We continued working on the mural today, and we will do so every Saturday until it's finished. I worked with Jaffa again. We finished our master piece! Well actually, Jaffa took the lead today; finishing off the final details himself. He was confident, he knew what needed to be done, and he did it. He was proud of the finished piece and I was proud of him.
The Mural has an Islamic pattern as the background. This is because the boys come from Afghanistan, and the pattern is supposed to recall the patterns from their home. The paintings are inspired by Afghan truck art and include pictures that are important to the boys. We added portraits of important figures to the boys including a famous Afghan football player. They also added the Indonesian and Afghan flag to pay homage to their home country and their country of refuge.
Since Jaffa was so independent this morning, I was able to work with Abdula. He is eleven years old like Jaffa. I think that Abdula felt more comfortable to join in on the painting after seeing Jaffa work so successfully. He painted a komodo dragon (a type of giant lizard found only in Indonesia).
Most of the boys are in their teens, and a lot of them have natural talent for painting. Some boys like painting the pattern background, others prefer to paint a picture.
In the center of the mural they painted the dove of peace. A hopeful symbol of peace for the future.
It's the 31st of March in Indonesia, but it's still the 30th in the US. That means I still have time to get my Day 30 slice into the forum.
It's 7am in Indonesia right now and the cut off time for Day 30 SOL is at noon Indonesian time. Yes, I have a total of 12 hours extra. So on a day where I'm feeling tired and out of ideas (like yesterday), I can postpone my post until tomorrow because it will still be yesterday in America. It's an advantage of living in the east!
It also means that I can't post my slice before noon if I slice in the first twelve hours of a day. What I mean is, if it's 10am on the 30th in Indonesia and I've written my Day 30 slice, I can't post it until noon in Indonesia because it will still be the evening of Day 29 in America.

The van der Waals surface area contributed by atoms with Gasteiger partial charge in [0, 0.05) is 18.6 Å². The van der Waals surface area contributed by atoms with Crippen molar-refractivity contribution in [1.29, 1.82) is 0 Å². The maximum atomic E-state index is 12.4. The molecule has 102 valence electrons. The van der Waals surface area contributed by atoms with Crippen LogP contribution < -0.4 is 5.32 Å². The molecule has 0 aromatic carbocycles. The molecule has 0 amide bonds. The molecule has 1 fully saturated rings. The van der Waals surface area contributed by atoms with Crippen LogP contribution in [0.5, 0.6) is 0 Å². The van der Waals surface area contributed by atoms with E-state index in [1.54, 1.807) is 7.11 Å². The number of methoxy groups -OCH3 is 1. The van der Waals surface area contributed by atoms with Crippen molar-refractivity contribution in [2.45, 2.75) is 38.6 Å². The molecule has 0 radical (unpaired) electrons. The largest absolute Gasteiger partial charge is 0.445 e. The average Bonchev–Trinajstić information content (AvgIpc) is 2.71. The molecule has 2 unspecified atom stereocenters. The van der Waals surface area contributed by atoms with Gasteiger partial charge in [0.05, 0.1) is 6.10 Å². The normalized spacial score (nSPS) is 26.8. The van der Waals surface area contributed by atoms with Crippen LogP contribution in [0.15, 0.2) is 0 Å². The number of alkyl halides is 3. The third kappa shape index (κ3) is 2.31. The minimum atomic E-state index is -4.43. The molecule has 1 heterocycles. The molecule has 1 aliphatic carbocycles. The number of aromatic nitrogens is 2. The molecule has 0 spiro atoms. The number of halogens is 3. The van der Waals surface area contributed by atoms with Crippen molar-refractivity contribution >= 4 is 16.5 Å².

Even with these extra 12 hours, I still haven't managed to post every day. I missed a few days here and there. I decided to look at it the way I look at exercising - baby steps, I'm a beginner so I can go easy!
My next post will be the last day of the SOL challenge. I think I'll write about the mural again. I'm gong there later on today. When I come back from working on the mural, it will be the afternoon here which means it will be the early hours of the morning in the US - which means it will be day 31 both here and there.
Introvert or extrovert? Which one do you think is better?
That's the question my lecturer asked us in our second year psychology class. He wanted to test out his hypothesis on us; a class of four hundred students. We were asked to raise our hand in response to the one which we thought was better.
"Raise your hand if your think it's better to be an extrovert." I kept my hand lowered.
"Okay great, now raise your hand if you think it's better to be an introvert." I raised my hand. So did my friend Miriam sitting one row in front of me. I'm kind of a nerd (as is Miriam), so as nerds do, Miriam and I were sitting in the two front rows of the auditorium. When we raised our hands, the lecturer looked right at the two of us.
"Yes," he said, "my hypothesis is correct; the majority of people will always assume that it is better to be an extrovert."
I was surprised. Why is he looking right at me? My hand still hanging in the air, I looked behind me at the other students in the auditorium and I realised that mine and Miriam's hands were the only two raised; we were the only two people in a class of four hundred that could see merit in being an introvert.
As an introvert myself, I pulled my hand down very quickly when I realised that everyone was looking in my direction!
My lecturer went on to debunk this common misconception that extroverted people are better. He explained that the common thought is that extroverts are confident, fun and happy but that introverts are shy and suffer from low self-esteem. I know this not to be true. I'm quite, yes, but shy, no, and my confidence peaks and dips depending on different factors (which I assume is the same for everyone...right?).